Gastón Rosa lives in Montevideo, Uruguay, where he “hits” the city with its epitaphs and phrases written in public spaces. Also from his networks, Untonga, as he signs his interventions, manages to reach a wider audience through his texts.
Simple words framed in a repeating shape: semicircle, three flowers, and a message. His work as a communicator and publicist is evident in the synthetic arrival to the public.
The beginning of these “tumbitas” was in Chile. Gastón had moved out of love. From his building, he saw the repression and violence in manifestations in Plaza Italia (Santiago de Chile). Thus was born “Thinking, even if they throw gas.”
The narrative is very present in his career. The value of diversity, respect for others, and inclusion are also recurring themes.
Two books of his authorship mark this path of social responsibility through stories about childhood: Zapatos cambiados, a story that has a boy with Down syndrome as the protagonist and La niña que no veían, which illustrates the trans reality from Martina, a 6-year-old girl to whom adult society imposes rules that do not identify her.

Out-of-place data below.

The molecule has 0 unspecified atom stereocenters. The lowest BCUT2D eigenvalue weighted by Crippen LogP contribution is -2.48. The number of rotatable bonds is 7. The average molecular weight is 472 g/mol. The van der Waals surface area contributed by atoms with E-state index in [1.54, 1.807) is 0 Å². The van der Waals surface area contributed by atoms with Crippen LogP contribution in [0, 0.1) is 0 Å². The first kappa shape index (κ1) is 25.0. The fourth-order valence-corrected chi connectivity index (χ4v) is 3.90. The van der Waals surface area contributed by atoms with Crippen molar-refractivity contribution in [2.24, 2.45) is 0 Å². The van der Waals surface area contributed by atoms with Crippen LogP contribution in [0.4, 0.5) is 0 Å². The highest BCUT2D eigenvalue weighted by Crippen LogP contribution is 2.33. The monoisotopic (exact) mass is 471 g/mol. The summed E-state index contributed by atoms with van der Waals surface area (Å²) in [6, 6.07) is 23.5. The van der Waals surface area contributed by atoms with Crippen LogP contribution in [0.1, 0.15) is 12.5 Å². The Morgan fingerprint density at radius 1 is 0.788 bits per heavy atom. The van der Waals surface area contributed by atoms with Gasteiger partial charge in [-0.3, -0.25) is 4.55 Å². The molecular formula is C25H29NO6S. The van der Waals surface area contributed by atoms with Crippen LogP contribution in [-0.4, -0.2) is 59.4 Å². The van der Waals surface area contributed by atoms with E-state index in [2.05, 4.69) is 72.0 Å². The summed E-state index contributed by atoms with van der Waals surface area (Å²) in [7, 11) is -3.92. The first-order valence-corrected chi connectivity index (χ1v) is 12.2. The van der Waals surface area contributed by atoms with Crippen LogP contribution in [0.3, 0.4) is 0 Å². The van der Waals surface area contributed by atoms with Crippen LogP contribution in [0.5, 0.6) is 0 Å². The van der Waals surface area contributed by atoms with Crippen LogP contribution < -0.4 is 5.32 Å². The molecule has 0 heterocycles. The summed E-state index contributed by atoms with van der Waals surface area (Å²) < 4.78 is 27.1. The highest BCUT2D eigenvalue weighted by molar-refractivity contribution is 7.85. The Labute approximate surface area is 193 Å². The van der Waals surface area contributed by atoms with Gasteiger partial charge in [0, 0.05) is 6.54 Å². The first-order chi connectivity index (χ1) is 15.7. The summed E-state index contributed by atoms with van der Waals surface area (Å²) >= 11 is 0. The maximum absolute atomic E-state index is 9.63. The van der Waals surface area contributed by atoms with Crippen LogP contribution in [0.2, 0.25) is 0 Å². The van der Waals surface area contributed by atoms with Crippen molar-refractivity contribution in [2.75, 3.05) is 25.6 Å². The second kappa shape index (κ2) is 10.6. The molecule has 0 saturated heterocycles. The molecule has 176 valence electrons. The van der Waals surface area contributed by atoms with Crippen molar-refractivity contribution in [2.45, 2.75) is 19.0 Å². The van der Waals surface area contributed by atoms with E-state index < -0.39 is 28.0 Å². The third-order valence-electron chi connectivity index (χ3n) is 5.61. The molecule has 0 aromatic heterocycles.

Not only epitaphs appear in the city, but also writings on other translucent surfaces. Untonga traces different poetic phrases. “When you weren’t there I ate what you left, I went to bed in your bed, I thought about opening a drawer, I listened to your music, I missed you, I wrote this to you.”
The shape denotes a hurried simplicity. However, behind this agile way of writing, there are hidden truths that go deeper.
Thanks to humor, it allows us to approach a more “pink” death. This does not mean a contradiction with death, but a way of understanding life and death in a different way.
His phrases generate hope and although we know that not everything is always positive, we embrace the idea that at the moment “empathy saves”.
© All images by Untonga. Cover: Violeta Escobar.